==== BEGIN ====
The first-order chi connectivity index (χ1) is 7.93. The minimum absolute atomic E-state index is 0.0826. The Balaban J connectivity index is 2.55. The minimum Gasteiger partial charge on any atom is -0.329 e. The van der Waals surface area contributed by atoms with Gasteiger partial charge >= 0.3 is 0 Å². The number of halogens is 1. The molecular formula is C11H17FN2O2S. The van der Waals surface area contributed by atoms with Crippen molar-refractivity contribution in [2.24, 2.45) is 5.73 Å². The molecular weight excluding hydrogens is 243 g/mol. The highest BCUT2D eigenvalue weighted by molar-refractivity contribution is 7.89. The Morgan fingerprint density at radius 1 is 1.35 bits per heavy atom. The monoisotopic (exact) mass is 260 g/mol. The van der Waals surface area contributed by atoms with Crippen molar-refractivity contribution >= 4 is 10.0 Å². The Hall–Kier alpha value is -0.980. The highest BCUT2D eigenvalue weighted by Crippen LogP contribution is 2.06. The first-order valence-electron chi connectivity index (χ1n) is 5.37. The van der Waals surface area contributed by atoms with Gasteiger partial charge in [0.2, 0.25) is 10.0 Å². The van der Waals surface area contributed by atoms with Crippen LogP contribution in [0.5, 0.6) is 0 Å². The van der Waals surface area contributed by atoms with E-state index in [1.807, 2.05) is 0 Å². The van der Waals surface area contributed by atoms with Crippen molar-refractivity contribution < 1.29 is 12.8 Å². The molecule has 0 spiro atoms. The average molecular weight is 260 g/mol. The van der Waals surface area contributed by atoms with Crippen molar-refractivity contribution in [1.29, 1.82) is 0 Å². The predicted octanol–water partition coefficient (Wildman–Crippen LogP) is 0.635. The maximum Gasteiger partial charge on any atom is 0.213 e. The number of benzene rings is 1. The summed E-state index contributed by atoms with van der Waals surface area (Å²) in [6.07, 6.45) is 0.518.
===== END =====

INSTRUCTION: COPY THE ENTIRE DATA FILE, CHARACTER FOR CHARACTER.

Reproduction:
The first-order chi connectivity index (χ1) is 7.93. The minimum absolute atomic E-state index is 0.0826. The Balaban J connectivity index is 2.55. The minimum Gasteiger partial charge on any atom is -0.329 e. The van der Waals surface area contributed by atoms with Gasteiger partial charge >= 0.3 is 0 Å². The number of halogens is 1. The molecular formula is C11H17FN2O2S. The van der Waals surface area contributed by atoms with Crippen molar-refractivity contribution in [2.24, 2.45) is 5.73 Å². The molecular weight excluding hydrogens is 243 g/mol. The highest BCUT2D eigenvalue weighted by molar-refractivity contribution is 7.89. The Morgan fingerprint density at radius 1 is 1.35 bits per heavy atom. The monoisotopic (exact) mass is 260 g/mol. The van der Waals surface area contributed by atoms with Crippen molar-refractivity contribution >= 4 is 10.0 Å². The Hall–Kier alpha value is -0.980. The highest BCUT2D eigenvalue weighted by Crippen LogP contribution is 2.06. The first-order valence-electron chi connectivity index (χ1n) is 5.37. The van der Waals surface area contributed by atoms with Gasteiger partial charge in [0.2, 0.25) is 10.0 Å². The van der Waals surface area contributed by atoms with Crippen LogP contribution in [0.5, 0.6) is 0 Å². The van der Waals surface area contributed by atoms with E-state index in [1.807, 2.05) is 0 Å². The van der Waals surface area contributed by atoms with Crippen molar-refractivity contribution < 1.29 is 12.8 Å². The molecule has 0 spiro atoms. The average molecular weight is 260 g/mol. The van der Waals surface area contributed by atoms with Crippen molar-refractivity contribution in [1.29, 1.82) is 0 Å². The predicted octanol–water partition coefficient (Wildman–Crippen LogP) is 0.635. The maximum Gasteiger partial charge on any atom is 0.213 e. The number of benzene rings is 1. The summed E-state index contributed by atoms with van der Waals surface area (Å²) in [6.07, 6.45) is 0.518.